Inhibitory effects of organochlorine pesticides on intercellular transfer of Lucifer Yellow in cultured bovine oviductal cells

R. Pöhland and U. Tiemann

Research Institute for the Biology of the Farm Animals, Reproductive Biology, 18196 Dummerstorf, Germany

AIM: To investigate in which manner dichlorodiphenyltrichloroethane (DDT), methoxychlor (MXC), and g-hexachlorocyclohexane (gHCH, lindane) affect the gap junctional intercellular communication (GJIC) and the intracellular cAMP concentration [cAMP]i in cultured bovine oviductal cells. METHODS: Confluent grown oviductal cells were incubated with different concentrations of pesticides for 1 and 5 hrs at 37 °C. GJIC was evaluated by microinjection of fluorescent dye Lucifer Yellow and observing the inhibition of the spreading of dye into adjacent cells. The intracelluar cAMP level was indirectly measured by an increase in the 520 nm/580 nm fluorescence emission ratio of the protein kinase A fluorosensor (FICRhR) which was microinjected in single cells. RESULTS: After incubation for 1 h, a significant inhibition in GJIC begun at 32 µM DDT, MXC, or gHCH compared to non-exposed controls. After incubation for 5 h, a dose-dependent inhibition of GJIC was obtained in the concentration range from 8 to 64 µM of the pesticides. The first significant inhibitory effect on GJIC was caused by 8 µM DDT, 16 µM MXC and 32 µM gHCH. The 128 µM concentration of the pesticides was toxic. At pesticide concentration of 64 µM the decrease in dye-coupling observed was not due to lethal cell injury, as is indicated by the use of trypan blue dye exclusion. After removal of 64 µM DDT from the culture medium, intercellular communication was re-established within 3 h. Measurement of cytosolic free Ca2+ concentration [Ca2+]i in fura-2/AM-loaded oviductal cells showed that the inhibition of GJIC by addition of DDT, MXC or gHCH was not associated with a detectable increase in [Ca2+]i. Whereas, the addition of 16 or 32 µM DDT decreased the [cAMP]i significantly. Coincubation of the DDT with dibutyryl-cAMP prevented the 64 µM DDT-induced inhibition of intercellular communication in adherent oviduct cells. CONCLUSION: The inhibition of GJIC has been hypothesised to play a role in the promotion/progression phases of carcinogenesis and since the toxicants used in the study do inhibit GJIC in oviductal cells it can be speculated that they also can act as tumour promoters in cells responsible for reproduction as in rat liver epithelial cells.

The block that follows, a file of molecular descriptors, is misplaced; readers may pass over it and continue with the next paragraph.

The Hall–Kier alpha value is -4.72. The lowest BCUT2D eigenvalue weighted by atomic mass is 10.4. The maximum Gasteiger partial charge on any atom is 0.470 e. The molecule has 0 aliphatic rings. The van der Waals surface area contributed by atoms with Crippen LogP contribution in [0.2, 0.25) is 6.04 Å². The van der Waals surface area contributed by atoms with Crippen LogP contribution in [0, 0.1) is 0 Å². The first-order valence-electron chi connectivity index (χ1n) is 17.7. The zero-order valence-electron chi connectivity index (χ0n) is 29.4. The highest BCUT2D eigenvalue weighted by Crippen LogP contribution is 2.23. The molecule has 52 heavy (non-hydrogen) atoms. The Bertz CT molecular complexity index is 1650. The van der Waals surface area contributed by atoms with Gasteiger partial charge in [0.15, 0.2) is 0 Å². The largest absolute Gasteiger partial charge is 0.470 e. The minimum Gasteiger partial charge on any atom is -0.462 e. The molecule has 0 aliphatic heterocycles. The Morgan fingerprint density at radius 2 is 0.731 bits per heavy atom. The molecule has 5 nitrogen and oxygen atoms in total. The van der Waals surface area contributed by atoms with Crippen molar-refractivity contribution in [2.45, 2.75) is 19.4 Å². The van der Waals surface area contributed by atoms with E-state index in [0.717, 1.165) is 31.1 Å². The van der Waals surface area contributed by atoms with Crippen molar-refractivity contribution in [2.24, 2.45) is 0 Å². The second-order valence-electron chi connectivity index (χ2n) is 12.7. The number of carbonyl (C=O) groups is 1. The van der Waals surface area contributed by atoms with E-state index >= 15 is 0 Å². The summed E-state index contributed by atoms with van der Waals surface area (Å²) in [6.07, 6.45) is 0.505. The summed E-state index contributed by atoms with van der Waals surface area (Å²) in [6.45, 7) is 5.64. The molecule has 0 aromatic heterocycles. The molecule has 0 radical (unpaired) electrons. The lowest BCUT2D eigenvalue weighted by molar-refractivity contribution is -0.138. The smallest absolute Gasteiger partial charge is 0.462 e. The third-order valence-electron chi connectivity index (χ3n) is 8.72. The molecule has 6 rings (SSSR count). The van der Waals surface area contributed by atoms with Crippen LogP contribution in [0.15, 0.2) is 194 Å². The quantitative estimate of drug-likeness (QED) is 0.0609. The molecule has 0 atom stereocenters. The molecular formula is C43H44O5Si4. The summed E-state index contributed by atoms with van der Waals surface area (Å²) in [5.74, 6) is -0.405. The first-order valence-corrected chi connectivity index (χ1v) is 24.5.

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Paper presented at the International Symposium on Predictive Oncology and Intervention Strategies; Paris, France; February 9 - 12, 2002; in the section on Environment and Occupation.